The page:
Despite Improvements In Tracking Hospital Errors They Still Happen Indicates Arkansas Injury Lawyer Michael Smith




Arkansas Personal Injury Lawyer - Michael Smith

Arkansas Personal Injury Lawyer - Michael Smith

Little Rock, AR (Law Firm Newswire) April 9, 2014 – “It’s no secret that hospital errors have a major impact on patient heath,” remarks Arkansas medical negligence lawyer, Michael Smith. “And, while many hospitals across America today have made efforts to limit the number of errors while treating patients, the number of serious injuries or deaths continues to climb.” Recent figures indicate that more than 440,000 patients die each year.

Some medical facilities do a good job of recording their errors and instituting new safety procedures to reduce mistakes. Others seem to miss the boat and continue to make mistakes; both repeated old and new ones. This is the type of information that patients needing hospital care want to know, but frequently have no idea where to find these kinds of statistics.

Whether patients are able to find such information is a moot point, as many hospitals and those that they employ, do not record various errors, because they are viewed as not being a threat to a patient’s well being. “On the contrary,” says Smith adamantly, “all medical errors need to be recorded, as no one can know with certainty what may happen to the patient later.”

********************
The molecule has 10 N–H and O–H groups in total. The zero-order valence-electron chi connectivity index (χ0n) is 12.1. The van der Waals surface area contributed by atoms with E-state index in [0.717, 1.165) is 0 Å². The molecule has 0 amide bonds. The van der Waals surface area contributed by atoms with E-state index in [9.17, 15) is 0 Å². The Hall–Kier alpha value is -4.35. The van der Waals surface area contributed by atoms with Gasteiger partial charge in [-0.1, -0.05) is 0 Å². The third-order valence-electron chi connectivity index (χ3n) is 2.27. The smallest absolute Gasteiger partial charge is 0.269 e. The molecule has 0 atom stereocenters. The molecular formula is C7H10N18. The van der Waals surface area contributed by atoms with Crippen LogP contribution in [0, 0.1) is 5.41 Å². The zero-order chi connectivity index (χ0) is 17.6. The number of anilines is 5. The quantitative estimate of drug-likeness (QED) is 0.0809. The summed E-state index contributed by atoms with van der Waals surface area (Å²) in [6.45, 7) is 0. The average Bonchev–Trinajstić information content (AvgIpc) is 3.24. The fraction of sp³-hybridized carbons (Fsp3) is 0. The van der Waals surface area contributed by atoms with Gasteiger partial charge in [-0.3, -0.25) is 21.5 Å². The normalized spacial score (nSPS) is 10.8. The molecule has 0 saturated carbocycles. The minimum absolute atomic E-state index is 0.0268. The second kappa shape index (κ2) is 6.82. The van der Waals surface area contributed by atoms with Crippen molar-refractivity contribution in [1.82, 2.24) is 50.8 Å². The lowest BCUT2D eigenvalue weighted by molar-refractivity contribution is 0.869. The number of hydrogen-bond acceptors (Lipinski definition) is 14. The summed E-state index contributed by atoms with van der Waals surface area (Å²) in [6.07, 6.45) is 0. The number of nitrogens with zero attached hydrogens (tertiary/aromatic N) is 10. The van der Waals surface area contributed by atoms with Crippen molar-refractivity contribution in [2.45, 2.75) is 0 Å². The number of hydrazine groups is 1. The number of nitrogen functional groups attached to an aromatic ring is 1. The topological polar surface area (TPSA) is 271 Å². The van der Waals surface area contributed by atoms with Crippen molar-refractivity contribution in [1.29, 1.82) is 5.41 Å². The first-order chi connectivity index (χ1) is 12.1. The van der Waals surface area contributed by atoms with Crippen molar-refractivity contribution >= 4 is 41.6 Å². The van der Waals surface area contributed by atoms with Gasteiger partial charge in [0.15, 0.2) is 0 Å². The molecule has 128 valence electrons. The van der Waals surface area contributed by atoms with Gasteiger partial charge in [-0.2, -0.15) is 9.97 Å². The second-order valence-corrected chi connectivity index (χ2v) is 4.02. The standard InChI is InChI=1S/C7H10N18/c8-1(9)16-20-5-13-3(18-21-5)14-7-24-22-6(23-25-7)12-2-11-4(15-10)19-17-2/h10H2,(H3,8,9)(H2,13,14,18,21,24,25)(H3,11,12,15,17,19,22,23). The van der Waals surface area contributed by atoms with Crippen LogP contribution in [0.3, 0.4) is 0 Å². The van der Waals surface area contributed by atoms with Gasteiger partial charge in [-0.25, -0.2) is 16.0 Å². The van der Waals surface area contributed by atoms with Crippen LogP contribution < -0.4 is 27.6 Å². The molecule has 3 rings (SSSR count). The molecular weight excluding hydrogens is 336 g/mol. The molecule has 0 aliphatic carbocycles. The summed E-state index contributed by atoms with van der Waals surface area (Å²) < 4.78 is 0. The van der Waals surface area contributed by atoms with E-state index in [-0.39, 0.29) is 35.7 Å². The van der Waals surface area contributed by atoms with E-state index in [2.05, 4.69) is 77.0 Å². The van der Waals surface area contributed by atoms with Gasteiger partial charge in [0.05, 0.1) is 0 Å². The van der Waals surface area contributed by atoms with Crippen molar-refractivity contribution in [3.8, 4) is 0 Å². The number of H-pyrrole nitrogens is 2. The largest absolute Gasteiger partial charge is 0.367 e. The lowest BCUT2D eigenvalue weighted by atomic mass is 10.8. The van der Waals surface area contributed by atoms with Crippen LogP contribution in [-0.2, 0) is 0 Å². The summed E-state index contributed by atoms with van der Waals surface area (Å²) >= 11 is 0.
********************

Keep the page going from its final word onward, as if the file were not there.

Despite the move to more technologically advanced health services for Americans today, mistakes are more rampant than ever, directly due to the complexity of the newer methods of treating individuals with modern technology. Reporting any and all errors may lead to fewer serious incidents and/or deaths, but technological mistakes and the human guilt reflex is a hard combination to beat. Many errors are subjectively assigned a not-so-serious category and go unreported.

Although strict reporting of hospital errors would likely enhance patient safety, the main difficulty in implementing such a system nationwide is the methodology used by each hospital to report what they classify as mistakes. No two hospitals have the same reporting system. “And therein lies the issue,” Smith adds. “Without consistency across the board, nothing may be adequately compared or improved upon.”

For those who have suffered as a result of a mistake made while in the hospital, speak directly to a competent medical malpractice lawyer to find out what legal rights are pertinent in such matters. Cases such as this are complex and need legal counsel to move forward effectively.

Learn more at